Overlanding through Central America

Last year I started my trip from Mexico down to the Argentinian city of Ushuaia. I did most of this trip overland and only took a total of 3 flights throughout the duration of the trip. Surprisingly, one of the easiest places to overland was Central America and we went right down from Belize to Panama on a mixture of busses, tuk-tuks and private shuttle services. Central America often gets a bad rep as far as I am concerned and whilst there are troubles in this part of the world, ether is also breathtaking beauty and ancient ruins which rarely get a mention.

If you are looking to overland your way through Central America, here is how to do it.

Large Bus Companies

There are several large bus or coach companies which you can use to get through Central America but it should be noted that these will generally go from big city to big city. For example, we took a bus straight up from El Salvador to Honduras but because of the route, we were forced to change in San Pedro Sula, somewhere that is not too savory, in order to get to La Ceiba in the north. If you are heading out to coastal locations or small towns, you must remember that you will be unlikely to be able to do them on the big bus services.

Chicken Buses

Chicken buses are a really interesting way to travel and kind of a rite of passage if you are overloading your way through the region. These buses are actually old US school buses that have been given something of a makeover with bells, lights and whistles. The chicken buses actually travel throughout Central America and we ran into a guy who was trying to traverse the whole region on chicken buses alone. These buses are very cheap, highly uncomfortable and in all honesty, pretty dangerous. I would not recommend using these buses unless you are absolutely desperate as there is a high risk of theft of assault on them, especially as a foreigner.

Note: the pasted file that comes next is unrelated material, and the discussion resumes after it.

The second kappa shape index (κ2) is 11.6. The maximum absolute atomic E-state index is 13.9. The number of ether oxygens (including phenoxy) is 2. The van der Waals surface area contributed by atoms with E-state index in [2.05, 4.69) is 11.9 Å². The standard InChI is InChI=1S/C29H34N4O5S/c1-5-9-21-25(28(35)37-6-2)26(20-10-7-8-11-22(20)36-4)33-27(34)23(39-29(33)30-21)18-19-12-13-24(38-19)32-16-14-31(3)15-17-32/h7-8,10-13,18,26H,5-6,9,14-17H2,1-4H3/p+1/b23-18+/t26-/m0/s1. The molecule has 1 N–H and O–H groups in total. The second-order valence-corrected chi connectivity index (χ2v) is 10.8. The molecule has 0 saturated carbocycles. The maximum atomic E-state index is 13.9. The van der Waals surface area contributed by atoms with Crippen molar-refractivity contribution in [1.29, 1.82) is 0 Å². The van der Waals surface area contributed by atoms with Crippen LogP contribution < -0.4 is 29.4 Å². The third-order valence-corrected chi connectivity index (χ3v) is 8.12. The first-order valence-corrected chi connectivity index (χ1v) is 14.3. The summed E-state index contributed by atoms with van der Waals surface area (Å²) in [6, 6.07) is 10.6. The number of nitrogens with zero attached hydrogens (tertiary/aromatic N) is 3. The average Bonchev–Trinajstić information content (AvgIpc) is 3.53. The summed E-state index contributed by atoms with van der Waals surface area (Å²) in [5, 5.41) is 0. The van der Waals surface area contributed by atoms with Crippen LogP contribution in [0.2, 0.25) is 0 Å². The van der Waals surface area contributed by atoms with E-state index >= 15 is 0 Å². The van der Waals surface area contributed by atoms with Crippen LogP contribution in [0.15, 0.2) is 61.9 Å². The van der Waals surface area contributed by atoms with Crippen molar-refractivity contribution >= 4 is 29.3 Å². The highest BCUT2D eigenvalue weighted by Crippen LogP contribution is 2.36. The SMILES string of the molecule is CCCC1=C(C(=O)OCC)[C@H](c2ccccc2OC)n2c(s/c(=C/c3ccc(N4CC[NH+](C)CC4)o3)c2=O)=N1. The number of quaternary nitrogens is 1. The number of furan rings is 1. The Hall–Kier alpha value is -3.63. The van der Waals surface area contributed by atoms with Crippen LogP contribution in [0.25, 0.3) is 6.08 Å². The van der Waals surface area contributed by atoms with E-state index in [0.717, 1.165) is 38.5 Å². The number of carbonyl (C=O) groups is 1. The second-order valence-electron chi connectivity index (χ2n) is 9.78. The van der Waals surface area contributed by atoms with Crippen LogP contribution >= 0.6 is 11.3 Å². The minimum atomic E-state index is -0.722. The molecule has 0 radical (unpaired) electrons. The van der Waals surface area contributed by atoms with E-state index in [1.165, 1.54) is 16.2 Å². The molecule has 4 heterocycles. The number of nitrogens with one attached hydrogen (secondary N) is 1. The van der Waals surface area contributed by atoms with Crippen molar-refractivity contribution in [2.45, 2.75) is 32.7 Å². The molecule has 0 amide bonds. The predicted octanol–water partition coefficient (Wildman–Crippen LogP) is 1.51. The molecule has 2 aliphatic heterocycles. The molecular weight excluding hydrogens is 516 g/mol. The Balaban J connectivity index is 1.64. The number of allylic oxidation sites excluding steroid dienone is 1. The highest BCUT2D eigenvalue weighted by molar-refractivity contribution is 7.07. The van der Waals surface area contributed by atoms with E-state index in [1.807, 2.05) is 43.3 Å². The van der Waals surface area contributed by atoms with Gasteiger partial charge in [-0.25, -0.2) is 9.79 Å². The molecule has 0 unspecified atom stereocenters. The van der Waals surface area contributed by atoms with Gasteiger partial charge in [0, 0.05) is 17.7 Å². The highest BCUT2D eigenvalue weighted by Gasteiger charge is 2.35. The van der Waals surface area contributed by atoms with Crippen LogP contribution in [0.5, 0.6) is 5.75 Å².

Private Shuttles

Throughout Central America you will find many private shuttles which operate from town to town or city to city. These shuttles are often arranged by two different hotels in different towns or countries and they usually go direct from point A to point B. My experience of these shuttles was pretty good, they did border crossings well and they take a well trodden route to get you to your destination. Two of the three shuttles which I took had wifi which was a real bonus, and one that I wasn’t expecting. If you are traveling to somewhere that the busses don’t go, and you don’t want to take your chances on the chicken bus, this is a great way for you to travel. Speak to you hotel or check online to see where you can pick the shuttles up from.

Central America is pretty expensive to fly around, despite the shortness of the flights and overloading is the best option in my view.

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